Published: May 14, 2020
Mental health technologies have come to the forefront recently as viable options for support of psychiatric disorders, linking patients with physicians, therapies and help networks via their smartphones and handheld, electronic devices.
These types of mental health tools and applications gained a boost in April when the FDA eased regulations and released updated guidelines recognizing their use as a means of reducing contact and potential exposure during the pandemic.
In a new research report published by Psychiatric Research and Clinical Practice, HSC School of Public Health Regents Professor Scott Walters, PhD, and colleague Steven J. Ondersma, PhD, from Wayne State University, provide timely advice for clinicians considering mental health applications for their patients.
“While we didn’t envision when we wrote the article how much telehealth and digital solutions would grow in importance during 2020, the recommendations we give are very much in synch with current guidance for patients who cannot be seen in person during COVID-19,” Dr. Walters said.
The two researchers have a background in technology-delivered assessment and behavioral and motivational health interventions.
Their paper gives an overview of the ways computer and mobile technologies have been used to treat substance use, smoking, depression, anxiety, sleep and eating disorders and other conditions, to help patients self-manage, connect with supportive care resources, track symptoms and triggers, develop and practice new skills, set goals and build healthier lifestyle habits.
The authors also review ways that mental health providers can evaluate evidence-based, technology-delivered interventions from an application development standpoint and with regard to security and privacy, effectiveness, ease of use, compatibility with medical record systems and cost.
“We found approximately 1,400 apps promoting different aspects of mental health. This underscores the key role that providers play in recommending these tools to people who need them,” Dr. Walters said. “It’s crucial for clinicians to understand and apply the same rigor in evaluating these tools as they would other mental health interventions, according to the best fit and quality for their patients.”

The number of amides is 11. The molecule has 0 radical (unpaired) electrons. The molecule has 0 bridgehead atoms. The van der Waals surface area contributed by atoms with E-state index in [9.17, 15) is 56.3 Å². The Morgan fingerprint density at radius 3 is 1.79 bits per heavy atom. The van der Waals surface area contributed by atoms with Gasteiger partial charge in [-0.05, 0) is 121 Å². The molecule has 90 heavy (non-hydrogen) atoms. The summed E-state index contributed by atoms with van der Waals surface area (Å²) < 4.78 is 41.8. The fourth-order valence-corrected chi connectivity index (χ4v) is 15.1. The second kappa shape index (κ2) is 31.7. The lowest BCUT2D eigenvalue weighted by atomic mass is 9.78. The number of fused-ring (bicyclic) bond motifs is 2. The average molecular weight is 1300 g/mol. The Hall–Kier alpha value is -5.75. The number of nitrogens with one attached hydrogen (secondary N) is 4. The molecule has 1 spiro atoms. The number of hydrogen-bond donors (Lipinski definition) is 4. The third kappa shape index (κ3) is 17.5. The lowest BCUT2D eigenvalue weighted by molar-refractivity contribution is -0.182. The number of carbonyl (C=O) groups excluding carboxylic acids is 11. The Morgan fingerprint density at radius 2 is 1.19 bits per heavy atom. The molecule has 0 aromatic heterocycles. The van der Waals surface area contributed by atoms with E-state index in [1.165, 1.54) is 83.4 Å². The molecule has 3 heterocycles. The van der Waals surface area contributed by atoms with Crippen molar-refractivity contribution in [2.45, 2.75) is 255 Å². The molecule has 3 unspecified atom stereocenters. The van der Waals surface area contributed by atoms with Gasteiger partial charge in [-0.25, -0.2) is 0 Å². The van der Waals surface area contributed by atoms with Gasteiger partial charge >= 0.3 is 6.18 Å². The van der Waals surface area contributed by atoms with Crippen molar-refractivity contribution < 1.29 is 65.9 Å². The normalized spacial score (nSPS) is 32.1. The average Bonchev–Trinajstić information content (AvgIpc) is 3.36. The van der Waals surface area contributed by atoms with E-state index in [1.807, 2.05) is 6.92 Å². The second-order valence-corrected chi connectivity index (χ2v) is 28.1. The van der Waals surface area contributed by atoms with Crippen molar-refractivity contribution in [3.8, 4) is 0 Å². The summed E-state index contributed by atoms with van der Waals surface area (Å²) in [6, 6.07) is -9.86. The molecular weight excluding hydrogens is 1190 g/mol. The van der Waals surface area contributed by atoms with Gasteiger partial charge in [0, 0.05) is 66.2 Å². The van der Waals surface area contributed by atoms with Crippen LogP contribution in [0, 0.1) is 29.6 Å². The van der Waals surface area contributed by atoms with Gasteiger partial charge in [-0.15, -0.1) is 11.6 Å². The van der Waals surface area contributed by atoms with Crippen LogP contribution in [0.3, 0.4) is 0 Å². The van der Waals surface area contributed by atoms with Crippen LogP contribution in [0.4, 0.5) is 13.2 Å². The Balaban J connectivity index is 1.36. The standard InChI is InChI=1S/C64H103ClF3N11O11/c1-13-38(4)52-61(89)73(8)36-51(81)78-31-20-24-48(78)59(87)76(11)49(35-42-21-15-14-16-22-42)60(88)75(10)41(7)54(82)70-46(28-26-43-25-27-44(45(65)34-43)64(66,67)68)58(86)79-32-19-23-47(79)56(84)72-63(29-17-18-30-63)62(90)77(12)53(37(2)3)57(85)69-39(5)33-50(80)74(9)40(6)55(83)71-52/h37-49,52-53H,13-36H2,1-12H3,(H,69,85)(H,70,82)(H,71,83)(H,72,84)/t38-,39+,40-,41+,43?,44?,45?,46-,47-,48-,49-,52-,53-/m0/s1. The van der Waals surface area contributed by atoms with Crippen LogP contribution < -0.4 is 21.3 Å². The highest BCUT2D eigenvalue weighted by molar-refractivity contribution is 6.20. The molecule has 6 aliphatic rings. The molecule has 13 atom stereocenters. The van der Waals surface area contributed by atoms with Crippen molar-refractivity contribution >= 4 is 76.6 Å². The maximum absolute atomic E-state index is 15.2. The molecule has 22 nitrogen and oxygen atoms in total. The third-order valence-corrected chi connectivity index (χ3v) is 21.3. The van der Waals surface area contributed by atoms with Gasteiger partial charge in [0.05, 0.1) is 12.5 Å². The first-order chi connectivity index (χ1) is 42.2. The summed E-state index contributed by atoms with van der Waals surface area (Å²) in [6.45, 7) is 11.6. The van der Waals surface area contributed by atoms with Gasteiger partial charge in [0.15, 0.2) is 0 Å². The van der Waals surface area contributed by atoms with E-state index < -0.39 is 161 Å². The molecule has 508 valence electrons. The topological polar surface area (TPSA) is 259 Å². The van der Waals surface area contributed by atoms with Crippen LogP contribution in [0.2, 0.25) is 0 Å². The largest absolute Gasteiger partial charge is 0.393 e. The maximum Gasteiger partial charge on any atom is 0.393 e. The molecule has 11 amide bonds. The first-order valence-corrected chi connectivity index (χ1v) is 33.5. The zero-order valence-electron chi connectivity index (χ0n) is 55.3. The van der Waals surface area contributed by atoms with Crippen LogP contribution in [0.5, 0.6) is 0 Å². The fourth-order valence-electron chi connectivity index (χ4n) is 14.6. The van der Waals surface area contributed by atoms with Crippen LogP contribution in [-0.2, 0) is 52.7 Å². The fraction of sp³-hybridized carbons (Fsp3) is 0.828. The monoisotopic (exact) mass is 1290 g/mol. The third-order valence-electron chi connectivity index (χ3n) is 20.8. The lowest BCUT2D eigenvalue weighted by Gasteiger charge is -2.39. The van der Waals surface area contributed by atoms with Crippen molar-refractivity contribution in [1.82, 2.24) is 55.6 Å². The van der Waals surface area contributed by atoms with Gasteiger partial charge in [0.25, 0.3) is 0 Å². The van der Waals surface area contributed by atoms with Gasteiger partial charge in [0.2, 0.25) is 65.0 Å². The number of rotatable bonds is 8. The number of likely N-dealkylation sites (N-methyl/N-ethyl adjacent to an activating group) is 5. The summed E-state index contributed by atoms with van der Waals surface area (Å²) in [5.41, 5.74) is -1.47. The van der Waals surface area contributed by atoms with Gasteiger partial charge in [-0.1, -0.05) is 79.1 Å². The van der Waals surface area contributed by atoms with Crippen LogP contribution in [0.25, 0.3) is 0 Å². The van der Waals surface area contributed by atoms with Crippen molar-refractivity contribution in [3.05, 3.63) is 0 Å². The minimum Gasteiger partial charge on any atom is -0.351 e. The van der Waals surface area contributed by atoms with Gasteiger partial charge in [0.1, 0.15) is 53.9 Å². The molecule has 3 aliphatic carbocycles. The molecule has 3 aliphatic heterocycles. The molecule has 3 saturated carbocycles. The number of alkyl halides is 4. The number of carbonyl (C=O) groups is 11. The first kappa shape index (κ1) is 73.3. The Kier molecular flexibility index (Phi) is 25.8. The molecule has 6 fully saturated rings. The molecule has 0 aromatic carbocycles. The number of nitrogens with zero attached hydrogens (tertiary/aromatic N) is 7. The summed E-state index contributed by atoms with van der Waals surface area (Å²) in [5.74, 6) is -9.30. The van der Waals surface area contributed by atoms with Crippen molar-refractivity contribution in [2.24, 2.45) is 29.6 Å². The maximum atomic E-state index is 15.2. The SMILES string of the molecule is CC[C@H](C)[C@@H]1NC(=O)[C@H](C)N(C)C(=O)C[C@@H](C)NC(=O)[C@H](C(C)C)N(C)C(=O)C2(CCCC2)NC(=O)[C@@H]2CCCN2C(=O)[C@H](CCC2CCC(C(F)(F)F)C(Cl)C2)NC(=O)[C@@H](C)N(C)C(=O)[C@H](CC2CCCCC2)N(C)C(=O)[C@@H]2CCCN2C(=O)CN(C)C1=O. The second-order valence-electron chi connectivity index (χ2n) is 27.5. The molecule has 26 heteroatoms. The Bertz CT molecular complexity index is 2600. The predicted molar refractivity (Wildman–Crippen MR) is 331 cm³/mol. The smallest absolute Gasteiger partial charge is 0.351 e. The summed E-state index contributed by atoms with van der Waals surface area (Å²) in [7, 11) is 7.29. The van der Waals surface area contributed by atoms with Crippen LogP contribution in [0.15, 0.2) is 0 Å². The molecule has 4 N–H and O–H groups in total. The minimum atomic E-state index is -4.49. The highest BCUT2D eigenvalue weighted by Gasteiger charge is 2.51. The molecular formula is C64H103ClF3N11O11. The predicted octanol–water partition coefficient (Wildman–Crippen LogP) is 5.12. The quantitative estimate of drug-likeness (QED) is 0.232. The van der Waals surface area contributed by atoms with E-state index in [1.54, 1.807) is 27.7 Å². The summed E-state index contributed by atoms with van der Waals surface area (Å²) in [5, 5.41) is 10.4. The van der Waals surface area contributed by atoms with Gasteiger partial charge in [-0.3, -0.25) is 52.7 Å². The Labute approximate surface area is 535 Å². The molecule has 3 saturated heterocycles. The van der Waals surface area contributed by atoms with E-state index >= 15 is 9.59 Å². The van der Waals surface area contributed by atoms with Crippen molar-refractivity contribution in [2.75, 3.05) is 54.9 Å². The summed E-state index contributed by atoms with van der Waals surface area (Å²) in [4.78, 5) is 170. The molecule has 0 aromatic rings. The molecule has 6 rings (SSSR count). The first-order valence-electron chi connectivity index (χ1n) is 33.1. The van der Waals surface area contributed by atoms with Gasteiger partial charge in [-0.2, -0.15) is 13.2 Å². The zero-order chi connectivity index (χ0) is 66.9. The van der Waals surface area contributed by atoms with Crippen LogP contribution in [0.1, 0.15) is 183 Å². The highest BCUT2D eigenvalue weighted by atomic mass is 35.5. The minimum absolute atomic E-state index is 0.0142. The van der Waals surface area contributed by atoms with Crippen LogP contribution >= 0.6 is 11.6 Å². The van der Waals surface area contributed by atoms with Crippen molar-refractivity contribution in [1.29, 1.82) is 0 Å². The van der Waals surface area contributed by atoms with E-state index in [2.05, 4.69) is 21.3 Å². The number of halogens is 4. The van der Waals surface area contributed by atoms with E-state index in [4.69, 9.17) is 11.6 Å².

The recent proliferation of mental health apps could be compared to the many choices in COVID-19 masks that consumers are now finding online, Dr. Walters said.
“Trying to evaluate can be a challenge with so many options. Which one is most effective? Most practical? How much does it cost? The history is so short, that there are sometimes not enough user ratings or qualified reviews to know. The expert must make a recommendation based on their judgment,” he pointed out.
There’s no doubt that technology has been rapidly transforming healthcare in recent years, and now during the pandemic, it seems that mental health care will be reshaped significantly by social distancing and online options, Dr. Walters said.
“Less strict FDA regulations can be a good-bad thing – good if the interventions are really effective in helping patients,” he said.
In the past, providers might recommend homework like journaling or similar assignments to help their patients continue therapies between office visits. Now there are other options, including many that people can access on their own.
Regardless of the methods, however, the important role of mental health providers remains the same – in a new and changing environment, their knowledge and expertise is key in guiding patients to the right tools.
“We have 100 years of research on traditional treatment methods – yes, psychiatry is that old – with about 10 or 20 years of experience in apps and web-based tools, so there’s still more to explore,” Dr. Walters said.
“COVID-19 presents an interesting opportunity for mental health professionals to guide their patients as they make important decisions.”